Navigating Summer Vacation
The following blog post was written by a writer for the TY Blog who expertly captures the sometimes inexplicable magic of a teen summer that evolves around Jewish life, Israel, and having an impact beyond ones own back yard. – DW
My son just spent a few days in Washington, D.C. with nearly 400 other Jewish high schoolers, learning how to talk to members of Congress about supporting Israel.
When I met him at the airport he was still wearing his suit, looking like a man. The first thing he said was, “On the flight home all I could think was, how do I get myself back to D.C. for good one day?” He continued with his fresh-off-the-plane ideas for next summer—volunteering in a political campaign, meeting local leaders, researching issues, and honing in on colleges. I swelled with joy that my 16-year-old had found his passion, and with pride that his future may not be entirely reliant on stern parental reminders.
But as I drove us back home, back to his life as a high school junior who has only taken a few baby steps along the lengthy college application journey, I started to panic.
Next summer? What about everything he still needs to learn? Responsibility and work ethic through a part-time job. The needs of others with community service. Connection and spirituality through youth group events. And all the catching up that his emotional and physical self need to do through good, old-fashioned down-time? And now he’s talking about all he needs to over the summer to jump-start his future career?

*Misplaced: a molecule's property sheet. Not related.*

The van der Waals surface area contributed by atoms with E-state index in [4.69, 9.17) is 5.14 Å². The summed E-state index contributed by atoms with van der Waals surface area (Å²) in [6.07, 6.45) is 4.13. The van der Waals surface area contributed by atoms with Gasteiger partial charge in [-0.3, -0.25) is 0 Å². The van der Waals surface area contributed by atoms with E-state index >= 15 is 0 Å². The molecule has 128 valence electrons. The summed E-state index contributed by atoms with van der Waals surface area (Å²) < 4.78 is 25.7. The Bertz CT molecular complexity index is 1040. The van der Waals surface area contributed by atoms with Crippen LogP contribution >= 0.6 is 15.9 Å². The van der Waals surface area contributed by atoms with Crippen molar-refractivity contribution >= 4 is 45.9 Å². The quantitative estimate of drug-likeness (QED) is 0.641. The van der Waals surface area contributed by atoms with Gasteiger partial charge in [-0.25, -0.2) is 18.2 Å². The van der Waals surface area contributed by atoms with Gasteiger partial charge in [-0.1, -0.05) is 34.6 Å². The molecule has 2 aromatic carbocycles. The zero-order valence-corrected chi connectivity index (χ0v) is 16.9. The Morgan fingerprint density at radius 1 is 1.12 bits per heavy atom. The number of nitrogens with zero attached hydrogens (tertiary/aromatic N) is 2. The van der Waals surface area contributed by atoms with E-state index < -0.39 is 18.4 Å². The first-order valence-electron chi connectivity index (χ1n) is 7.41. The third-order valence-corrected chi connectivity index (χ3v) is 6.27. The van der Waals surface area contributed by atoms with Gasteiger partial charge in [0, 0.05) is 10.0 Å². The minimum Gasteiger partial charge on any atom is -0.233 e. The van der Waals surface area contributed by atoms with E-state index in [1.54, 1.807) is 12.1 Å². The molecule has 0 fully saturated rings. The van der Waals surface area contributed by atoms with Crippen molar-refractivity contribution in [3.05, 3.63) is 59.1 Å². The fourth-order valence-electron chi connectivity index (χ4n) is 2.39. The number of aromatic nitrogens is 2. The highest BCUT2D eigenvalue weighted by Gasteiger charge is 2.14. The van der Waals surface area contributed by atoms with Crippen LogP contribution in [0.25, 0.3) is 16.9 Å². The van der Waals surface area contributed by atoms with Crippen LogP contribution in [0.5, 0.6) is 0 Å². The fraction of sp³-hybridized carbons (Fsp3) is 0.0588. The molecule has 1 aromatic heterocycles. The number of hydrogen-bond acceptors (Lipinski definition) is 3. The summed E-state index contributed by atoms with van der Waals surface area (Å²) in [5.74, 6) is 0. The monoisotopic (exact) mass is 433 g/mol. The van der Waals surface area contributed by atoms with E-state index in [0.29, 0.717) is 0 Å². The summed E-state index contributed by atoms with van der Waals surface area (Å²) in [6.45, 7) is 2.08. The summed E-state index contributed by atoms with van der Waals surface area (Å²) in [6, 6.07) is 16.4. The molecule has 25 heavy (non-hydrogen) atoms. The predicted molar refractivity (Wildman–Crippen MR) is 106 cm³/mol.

When he was little I couldn’t wait to see the man he’d become—wondering how he would contribute to the world. But now that he’s bigger than me, now that he drives himself wherever he needs to go, and now that his future plans don’t sound so futuristic, I panic. Is he ready? Will he be the best person he can be? I know that his years attending Jewish camps have created a strong foundation. He comes home lighter, brighter, and infinitely more connected to his community. Is that time already over?
I’m learning to let go of the boy he was so he can become the man he needs to be—but I’m not so sure that’s about him putting in a suit and tie every day. Not just yet. The truth is, rather than split him in all those directions, Jewish camp programs for older high schoolers can deliver what he needs, on all levels, including his desire to impact change in the world.
Whether he’s hiking, rafting, or even doing social action work in Washington, D.C with camp, working (and getting paid) as a junior staff member, or just hanging with his friends at the pool, I know that camp will help him get what he needs to have, so he can go where he wants to go.